Earlier on out trip we have had the opportunity to learn about some of the most famous western artist, such as Frederic Remington, Charles Russell, Birger Sandzen, and Otis Dozier.

SHSU, LEAP Center, LEAP Ambassadors, Denver CO, American Museum of Western Art, Birger Sandzen

Each time we visit a new museum, our goal is to learn three new artists and their style of art, so we were looking forward to seeing our favorites as well as expanding our knowledge of names.  As we walked in the art museum, the greeter explained that the AMWA is made up of more than 600 pieces of art from about 180 artists. She added that the museum was salon style, so the art was not in complete chronological order.

The artwork in the first floor was the beginning of western art which started in the early 19th century with artists like George Catlin, Alfred Jacob Miller, and John Mix Stanley. The most well-known landscape artists were also on this floor. We were particularly excited when we saw paintings by Thomas Moran, and Albert Bierstadt.

SHSU, LEAP Center, LEAP Ambassadors, Denver CO, American Museum of Western Art, Albert Bierstadt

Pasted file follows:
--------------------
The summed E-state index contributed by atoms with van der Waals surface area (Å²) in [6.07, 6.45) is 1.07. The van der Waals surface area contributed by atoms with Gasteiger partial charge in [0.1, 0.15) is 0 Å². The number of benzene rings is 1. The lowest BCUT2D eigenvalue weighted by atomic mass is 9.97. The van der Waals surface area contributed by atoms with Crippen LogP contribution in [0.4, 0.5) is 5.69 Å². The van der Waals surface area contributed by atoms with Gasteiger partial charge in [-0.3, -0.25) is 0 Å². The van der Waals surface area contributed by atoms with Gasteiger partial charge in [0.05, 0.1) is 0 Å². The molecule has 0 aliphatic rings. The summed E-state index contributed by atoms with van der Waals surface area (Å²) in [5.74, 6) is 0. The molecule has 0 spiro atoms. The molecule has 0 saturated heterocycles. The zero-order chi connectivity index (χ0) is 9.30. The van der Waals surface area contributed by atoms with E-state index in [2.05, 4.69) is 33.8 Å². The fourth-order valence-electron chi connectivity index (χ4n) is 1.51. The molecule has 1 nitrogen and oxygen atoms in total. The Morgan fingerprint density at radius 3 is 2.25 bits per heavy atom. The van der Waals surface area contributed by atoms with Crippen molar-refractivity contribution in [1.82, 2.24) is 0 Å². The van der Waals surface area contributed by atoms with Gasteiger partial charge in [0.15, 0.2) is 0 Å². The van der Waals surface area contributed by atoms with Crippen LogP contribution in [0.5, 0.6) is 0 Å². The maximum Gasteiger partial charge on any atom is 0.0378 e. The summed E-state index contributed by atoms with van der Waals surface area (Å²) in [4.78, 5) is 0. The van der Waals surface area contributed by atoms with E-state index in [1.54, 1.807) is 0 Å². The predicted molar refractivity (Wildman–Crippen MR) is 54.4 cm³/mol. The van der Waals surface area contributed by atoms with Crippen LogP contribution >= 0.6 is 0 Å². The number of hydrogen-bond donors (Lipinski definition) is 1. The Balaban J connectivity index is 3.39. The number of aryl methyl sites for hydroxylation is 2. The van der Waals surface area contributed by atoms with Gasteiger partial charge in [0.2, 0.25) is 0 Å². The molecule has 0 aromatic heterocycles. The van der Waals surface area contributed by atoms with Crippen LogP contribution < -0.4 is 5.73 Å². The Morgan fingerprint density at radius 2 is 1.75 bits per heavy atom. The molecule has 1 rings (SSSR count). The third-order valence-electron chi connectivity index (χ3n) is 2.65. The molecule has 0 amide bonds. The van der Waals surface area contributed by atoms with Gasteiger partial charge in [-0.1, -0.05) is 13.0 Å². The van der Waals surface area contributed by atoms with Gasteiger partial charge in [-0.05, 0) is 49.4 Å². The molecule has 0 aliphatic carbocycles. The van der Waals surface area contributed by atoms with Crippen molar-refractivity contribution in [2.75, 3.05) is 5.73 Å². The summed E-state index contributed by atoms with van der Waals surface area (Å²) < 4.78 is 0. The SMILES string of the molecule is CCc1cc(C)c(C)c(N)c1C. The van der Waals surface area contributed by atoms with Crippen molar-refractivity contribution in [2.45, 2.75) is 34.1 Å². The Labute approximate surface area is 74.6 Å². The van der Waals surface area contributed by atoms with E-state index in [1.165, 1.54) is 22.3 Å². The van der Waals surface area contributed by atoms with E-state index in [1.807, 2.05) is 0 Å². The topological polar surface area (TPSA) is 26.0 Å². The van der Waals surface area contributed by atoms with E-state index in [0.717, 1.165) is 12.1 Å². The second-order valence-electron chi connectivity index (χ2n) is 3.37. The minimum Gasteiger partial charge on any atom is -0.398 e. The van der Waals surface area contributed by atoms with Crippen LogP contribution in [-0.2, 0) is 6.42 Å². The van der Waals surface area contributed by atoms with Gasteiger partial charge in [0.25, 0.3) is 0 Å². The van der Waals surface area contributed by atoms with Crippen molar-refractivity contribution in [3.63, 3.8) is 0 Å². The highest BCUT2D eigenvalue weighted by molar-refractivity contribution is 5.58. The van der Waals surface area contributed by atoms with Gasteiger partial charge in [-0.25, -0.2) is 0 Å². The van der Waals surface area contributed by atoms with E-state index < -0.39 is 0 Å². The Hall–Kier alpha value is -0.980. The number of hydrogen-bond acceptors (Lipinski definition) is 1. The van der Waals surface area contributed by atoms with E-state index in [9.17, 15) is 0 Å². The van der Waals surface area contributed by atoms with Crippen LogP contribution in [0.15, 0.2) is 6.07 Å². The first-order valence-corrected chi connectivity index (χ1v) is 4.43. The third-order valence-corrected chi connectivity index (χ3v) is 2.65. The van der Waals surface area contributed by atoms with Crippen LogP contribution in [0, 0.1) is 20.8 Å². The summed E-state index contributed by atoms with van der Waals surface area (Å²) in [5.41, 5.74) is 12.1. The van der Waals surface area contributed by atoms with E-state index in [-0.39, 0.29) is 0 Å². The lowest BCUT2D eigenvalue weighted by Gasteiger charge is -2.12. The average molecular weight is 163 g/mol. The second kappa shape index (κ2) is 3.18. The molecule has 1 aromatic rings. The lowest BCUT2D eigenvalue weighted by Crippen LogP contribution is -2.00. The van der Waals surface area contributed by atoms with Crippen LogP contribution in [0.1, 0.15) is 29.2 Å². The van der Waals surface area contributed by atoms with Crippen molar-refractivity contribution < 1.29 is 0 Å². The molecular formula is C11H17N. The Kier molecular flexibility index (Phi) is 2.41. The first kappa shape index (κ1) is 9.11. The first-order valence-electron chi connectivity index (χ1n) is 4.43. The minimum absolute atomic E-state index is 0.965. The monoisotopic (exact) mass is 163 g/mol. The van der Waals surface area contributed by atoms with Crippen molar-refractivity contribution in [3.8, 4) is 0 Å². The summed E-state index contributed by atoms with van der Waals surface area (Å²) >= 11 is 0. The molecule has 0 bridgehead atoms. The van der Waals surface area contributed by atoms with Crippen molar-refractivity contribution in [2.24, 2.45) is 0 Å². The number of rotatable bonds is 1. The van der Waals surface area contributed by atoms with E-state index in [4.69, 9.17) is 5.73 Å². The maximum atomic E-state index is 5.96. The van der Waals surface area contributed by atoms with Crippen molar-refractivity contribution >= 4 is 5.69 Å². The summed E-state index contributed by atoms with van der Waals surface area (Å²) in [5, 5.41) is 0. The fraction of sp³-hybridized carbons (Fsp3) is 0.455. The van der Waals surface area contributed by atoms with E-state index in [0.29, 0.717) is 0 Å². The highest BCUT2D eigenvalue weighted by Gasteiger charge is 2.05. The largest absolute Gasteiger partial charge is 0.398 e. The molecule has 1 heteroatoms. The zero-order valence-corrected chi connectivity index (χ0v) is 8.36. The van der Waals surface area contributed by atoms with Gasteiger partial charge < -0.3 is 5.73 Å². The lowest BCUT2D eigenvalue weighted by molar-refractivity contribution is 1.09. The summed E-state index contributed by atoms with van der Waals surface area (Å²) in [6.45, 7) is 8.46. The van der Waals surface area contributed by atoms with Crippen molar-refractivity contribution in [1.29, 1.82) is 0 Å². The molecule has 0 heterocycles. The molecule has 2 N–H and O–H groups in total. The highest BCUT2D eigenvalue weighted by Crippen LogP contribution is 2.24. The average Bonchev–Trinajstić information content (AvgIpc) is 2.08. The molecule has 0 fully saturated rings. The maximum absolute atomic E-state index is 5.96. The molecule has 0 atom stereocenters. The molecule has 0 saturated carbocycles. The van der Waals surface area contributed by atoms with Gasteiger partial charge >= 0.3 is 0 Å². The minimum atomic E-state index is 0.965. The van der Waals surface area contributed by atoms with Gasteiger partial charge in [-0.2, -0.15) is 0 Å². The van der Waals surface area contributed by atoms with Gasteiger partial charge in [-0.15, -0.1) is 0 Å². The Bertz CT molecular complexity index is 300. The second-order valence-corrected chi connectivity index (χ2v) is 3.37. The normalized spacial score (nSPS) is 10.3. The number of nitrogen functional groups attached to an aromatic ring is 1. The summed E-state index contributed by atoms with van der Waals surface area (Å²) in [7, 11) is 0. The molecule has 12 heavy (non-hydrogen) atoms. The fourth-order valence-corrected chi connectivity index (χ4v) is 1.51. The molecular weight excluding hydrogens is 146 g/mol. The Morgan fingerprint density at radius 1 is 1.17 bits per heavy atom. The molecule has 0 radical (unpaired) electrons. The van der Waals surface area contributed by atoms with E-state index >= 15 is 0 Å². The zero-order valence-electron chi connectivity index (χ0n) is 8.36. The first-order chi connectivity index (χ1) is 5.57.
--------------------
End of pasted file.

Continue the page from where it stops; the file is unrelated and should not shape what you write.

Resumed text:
Some of the Leapsters had not been exposed to the Hudson River School artist, Alfred Bierstadt, before. One of our favorite paintings was a prime example of the many risks he took in creating his remarkable landscape paintings which was the “Wind, River, Wyoming”. Of course, Thomas Moran was also among our favorites. One of the largest paintings was Moran’s called “Children of the Mountains” which appealed to your senses by just looking at it.

SHSU, LEAP Center, LEAP Ambassadors, Denver CO, American Museum of Western Art, Thomas Moran

We ventured through the second floor and discovered even more of the next era of western art. The walls were filed with California-inspired art that started in 1948 when the gold rush lured thousands to America. The artists included German immigrant, Christian Nahl, who had little luck with gold but ended up finding his own treasure in art. The third floor also included Thomas Eakins, who is known for his realist paintings and Victoria’s favorite artist: Blumenstein.  The fourth floor was everyone’s favorite since it had many different modern artist, Expressionist, American Regionalism, New Deal Art, Cubism, and Abstract Expressionism. At one point in the gallery, we were happily surprised to find an Edward Hopper painting portraying Moran Mountain. We were used to him creating urban settings. It sure was a treat for the art lovers! As we left the museum, everyone had found a new favorite among the new and old artists. But our learning adventure did not end there!

Lunch- Denver Central Market by Karla Rosales